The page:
I was once interested in buying land in South America and building a hostel on it, either on the beach or in the jungle, or both! Part of this would include building a rescued bird aviary on the hostel property, so hostel guests could come through and hold and learn about the birds as part of their stay. All around South America, people keep birds (exotic macaws, parrots, and other birds) as pets, much of the time in horrible conditions (in a tiny cage at a bar where they are fed beer and crackers, or left in the cold outside and neglected). These birds are often stolen from the wild, where they are taken as chicks and their parents killed. This illegal pet trade is unfortunately still a pretty big deal in these countries. Even if the birds are
treated kindly, they should not be taken from the wild or locked up as pets. Many of these birds have no place to go after being confiscated. There is an overabundance of birds and not enough sanctuaries to hold them. Many of the wildlife rescue centers are rehabilitation centers with the intention of rehabilitating the animal and putting it back in its natural habitat. However, most of these birds cannot be put back into the wild because they will never be truly wild. Pet birds cannot survive in the wild because they aren't able to find their own food sources, or are too tame and will come too close to people, putting themselves in danger. These rehabilitation centers end up taking some of the birds anyway, despite not having room for them.

I want an aviary to house these very birds. I want these birds to get the attention they need every day and to be able to interact with people (hostel guests) on a regular basis. Though they will never be wild birds, they are social animals that live in flocks and need a certain amount of attention in order to remain healthy and content (this is at least true for parrots and macaws). I would like to be the one who runs this facility and takes care of the birds, making sure guests and birds get healthy interaction and educating people on the plight of these birds. I want to foster a love for birds and other wild animals in as many people possible. That is my goal.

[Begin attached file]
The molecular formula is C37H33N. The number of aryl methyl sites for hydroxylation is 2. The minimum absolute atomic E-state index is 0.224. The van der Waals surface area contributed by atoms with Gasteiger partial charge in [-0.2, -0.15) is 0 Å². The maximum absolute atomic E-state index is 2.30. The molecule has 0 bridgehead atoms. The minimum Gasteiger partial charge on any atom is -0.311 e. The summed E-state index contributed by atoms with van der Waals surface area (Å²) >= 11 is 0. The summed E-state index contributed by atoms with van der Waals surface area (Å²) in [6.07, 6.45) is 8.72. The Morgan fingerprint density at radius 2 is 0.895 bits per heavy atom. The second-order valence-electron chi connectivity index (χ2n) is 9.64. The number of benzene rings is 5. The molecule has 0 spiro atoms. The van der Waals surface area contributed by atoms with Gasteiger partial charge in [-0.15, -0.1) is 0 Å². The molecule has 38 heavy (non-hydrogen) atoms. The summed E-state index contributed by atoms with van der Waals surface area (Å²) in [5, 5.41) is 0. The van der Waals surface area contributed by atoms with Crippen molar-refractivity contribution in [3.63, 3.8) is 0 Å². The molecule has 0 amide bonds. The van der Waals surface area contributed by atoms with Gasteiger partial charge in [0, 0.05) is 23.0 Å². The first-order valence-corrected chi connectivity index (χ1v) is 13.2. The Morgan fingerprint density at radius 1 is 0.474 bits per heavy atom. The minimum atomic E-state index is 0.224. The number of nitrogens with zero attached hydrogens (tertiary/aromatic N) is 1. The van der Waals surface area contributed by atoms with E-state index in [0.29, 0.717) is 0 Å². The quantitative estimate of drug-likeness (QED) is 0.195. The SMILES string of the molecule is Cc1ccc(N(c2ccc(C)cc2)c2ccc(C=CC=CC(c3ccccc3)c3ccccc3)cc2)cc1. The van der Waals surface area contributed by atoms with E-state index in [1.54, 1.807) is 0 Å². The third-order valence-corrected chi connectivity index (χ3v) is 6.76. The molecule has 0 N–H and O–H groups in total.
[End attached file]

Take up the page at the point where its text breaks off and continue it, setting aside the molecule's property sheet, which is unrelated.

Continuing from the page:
Since building my own hostel and buying land is expensive (though 1/3 the cost of doing it in the United States), I have come to the conclusion to write up a proposal that I will send around to hotels and hostels in South America. Maybe one of them will agree to let me build the project on their land. I would most likely need to find funding for this project, unless I find a wealthy hotel that will both pay for the project and pay me for the work I do.

I am dedicated to working with wildlife in some way, and most desire to be in the tropics. I will find a way to make my dream come true...

Watch for a kickstarter campaign coming soon? :)

All photos on this post copyright Jennie Burns unless designated otherwise

Thursday, August 14, 2014

Chasing Storms and Capturing Sunsets

"Life is a dance of nature." -Toba Beta

...and what a beautiful dance it is.

I recently experienced the greatest sunset ever, while on a camping trip with a friend. Since a picture is worth a thousand words, I'll let the photos speak for themselves...

Walking into the dusk.

The sky turns pink as the sun lays its weary head.

The Earth waves goodnight with a colorful hand.
All photos above copyright Jennie Burns.

 And this is what happens when you chase a storm...

Photo copyright Kristian Christiansen
Model: Jennie Burns
  “When you come out of the storm, you won’t be the same person who walked in."

Tuesday, July 22, 2014

...that time I held a rare creature hardly anyone has ever seen

It hasn't even been properly identified yet! Researchers believe it is Martiodrilus crassus, which is Latin for "worm which feeds on dogs and small children." It didn't seem like it wanted to eat me, though.

We found him under the mud in the tropics of Ecuador while I was on a volunteer project there. They rarely come to the surface and scientists don't know much about them yet. Pretty cool!